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Home / Business / Unemployment rate close to 8 per cent: Report

Unemployment rate close to 8 per cent: Report

While the economy has recovered from the pandemic, it has yet to reflect on the employment situation at the ground level
Representational image.
Representational image.
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Bhabhesh Hazarika , N. R. Bhanumurthy   |   Published 02.02.22, 02:14 AM

The unprecedented Covid 19 crisis has led to a significant proportion of people being pushed out of jobs. As the recent CMIE report suggested, the unemployment rate is close to 8 per cent.

While the economy has recovered from the pandemic, it has yet to reflect on the employment situation at the ground level.  In this background, Budget 2022-23 aims to create 60 lakh jobs over the next five years through PLI schemes in 14 sectors.

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The PLI scheme is expected to encourage more manufacturing units by both domestic and foreign private sector and open new job avenues. Efforts from the government have been seen in pushing jobs through promoting start-ups, unicorns, and MSMEs.

To support the MSME sector, the Credit Guarantee Trust for Micro and Small Enterprises (CGTMSE) scheme is proposed to be revamped to enable the MSMEs to expand as well as provide job opportunities.

Additionally, the Emergency Credit Line Guarantee Scheme (ECLGS) is extended to provide additional credit to the MSMEs, especially in the hospitality and related sectors. This relief towards the MSMEs was much needed given that the sector got badly hit by the pandemic, with many micro and small units shutting down.

The budget also aims at promoting a digital eco-system for extending online training to find market-relevant jobs and entrepreneurial opportunities. As an expansion to the ongoing effort, the budget has opened opportunities to start-ups to create job opportunities across the sector such as agriculture, food processing, health, hygiene and water.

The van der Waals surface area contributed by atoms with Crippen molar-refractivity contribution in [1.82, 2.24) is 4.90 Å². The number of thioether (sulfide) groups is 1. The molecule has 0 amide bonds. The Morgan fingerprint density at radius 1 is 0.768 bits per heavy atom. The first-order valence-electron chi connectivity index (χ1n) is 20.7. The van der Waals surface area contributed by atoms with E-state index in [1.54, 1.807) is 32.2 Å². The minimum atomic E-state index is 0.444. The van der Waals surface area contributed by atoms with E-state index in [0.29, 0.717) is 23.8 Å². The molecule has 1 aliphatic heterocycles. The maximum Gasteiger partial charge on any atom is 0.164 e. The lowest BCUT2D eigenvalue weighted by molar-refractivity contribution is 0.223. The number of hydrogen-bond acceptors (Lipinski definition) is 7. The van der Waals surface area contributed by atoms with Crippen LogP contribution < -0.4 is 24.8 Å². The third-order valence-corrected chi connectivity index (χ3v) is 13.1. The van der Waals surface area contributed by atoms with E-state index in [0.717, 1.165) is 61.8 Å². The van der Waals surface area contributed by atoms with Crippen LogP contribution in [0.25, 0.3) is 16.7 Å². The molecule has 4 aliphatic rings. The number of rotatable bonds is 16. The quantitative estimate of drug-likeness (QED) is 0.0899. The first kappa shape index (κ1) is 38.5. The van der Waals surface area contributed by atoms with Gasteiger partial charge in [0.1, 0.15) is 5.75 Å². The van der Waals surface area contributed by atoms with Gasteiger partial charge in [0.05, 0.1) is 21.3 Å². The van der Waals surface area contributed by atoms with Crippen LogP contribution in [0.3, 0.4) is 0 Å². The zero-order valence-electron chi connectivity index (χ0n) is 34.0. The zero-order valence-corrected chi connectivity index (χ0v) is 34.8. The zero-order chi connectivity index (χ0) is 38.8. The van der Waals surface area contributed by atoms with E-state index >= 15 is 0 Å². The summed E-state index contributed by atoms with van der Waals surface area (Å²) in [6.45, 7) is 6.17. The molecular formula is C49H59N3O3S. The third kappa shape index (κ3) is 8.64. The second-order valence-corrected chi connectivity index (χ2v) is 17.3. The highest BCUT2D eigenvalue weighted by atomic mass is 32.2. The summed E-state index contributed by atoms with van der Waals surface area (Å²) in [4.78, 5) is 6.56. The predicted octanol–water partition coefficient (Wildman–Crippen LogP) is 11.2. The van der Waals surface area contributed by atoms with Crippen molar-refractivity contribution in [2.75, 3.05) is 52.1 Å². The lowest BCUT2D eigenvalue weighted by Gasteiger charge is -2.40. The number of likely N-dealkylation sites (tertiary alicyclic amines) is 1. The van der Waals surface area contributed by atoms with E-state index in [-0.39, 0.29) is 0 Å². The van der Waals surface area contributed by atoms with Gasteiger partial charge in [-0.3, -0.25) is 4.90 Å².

Several incentives, including concessional tax regime, financing windows through Nabard, reservation of defence procurement, and venture capital, have been outlined in the budget to promote a start-up eco-system and reaffirm its commitment to Atmanirbhar Bharat.

With a focus on infrastructure and social development in the North East region, the PM-DevINE scheme is expected to generate employment,  with women, filling the gaps in various sectors such as hospitality and tourism .

Similarly, the Budget also focuses on generating green job opportunities for youth, emphasising on sectors such as artificial intelligence, geospatial systems and drones, semiconductor and its eco-system, space economy, genomics and pharmaceuticals, green energy and clean mobility systems. 

Looking at some of the schematic/sectoral allocations, Budget 2022-23 has increased the allocation, although not substantially in some of the critical areas.

While construction bears significant forward and backward linkages with a significant multiplier effect on employment creation, the outlay under PMAY (both rural and urban) has seen a mere increase of 1.3 per cent over the 2021-22 revised estimates.

A target of 80 lakh new houses under the scheme with an allocation of Rs 48000 crore has been earmarked for 2022-23.

A few other schemes with immense potential for generating immediate employment opportunities coupled with increased productive capacity, such as PMGSY, AMRUT, Jal Jeevan Mission, and SBM, also received an increased allocation for 2022 23.

There has been a consistent increase in the demand for jobs as rural India is reeling under a lot of distress, and the Covid crisis is not over yet.

During the last two years, MGNREGS was effective in providing employment to those in rural areas who have less or no alternative employment opportunities.

A significant proportion of reverse migrants were also effectively absorbed by the scheme. Although it is a demand driven programme, MGNREGS witnessed a one-fourth decline in allocation for the year 2022-23. 

This could bring challenges to the implementing agencies in meeting the work demand as happened in the first half of 2021-22. 

There were calls for similar employment program in the urban areas, although the Budget ignores it completely.  One highlight of the Budget is its continued stress on the growth inducing capital expenditure, that drives jobs creation.

This is consistent with the National Infrastructure Pipeline projects.

Apart from the capex at the Union Government, the additional assistance of Rs 1 lakh crore to the states to support investment activities will have a domino effects on the employment opportunities in the long run.

Given that these infrastructure projects have a long gestation period, the visible impact on employment would depend on how quickly and to what extent these projects are realized.

Bhabhesh Hazarika & N.R. Bhanumurthy are with National Institute of Public Finance and Policy, New Delhi and Dr BR Ambedkar School of Economics University, Bangalore, respectively.



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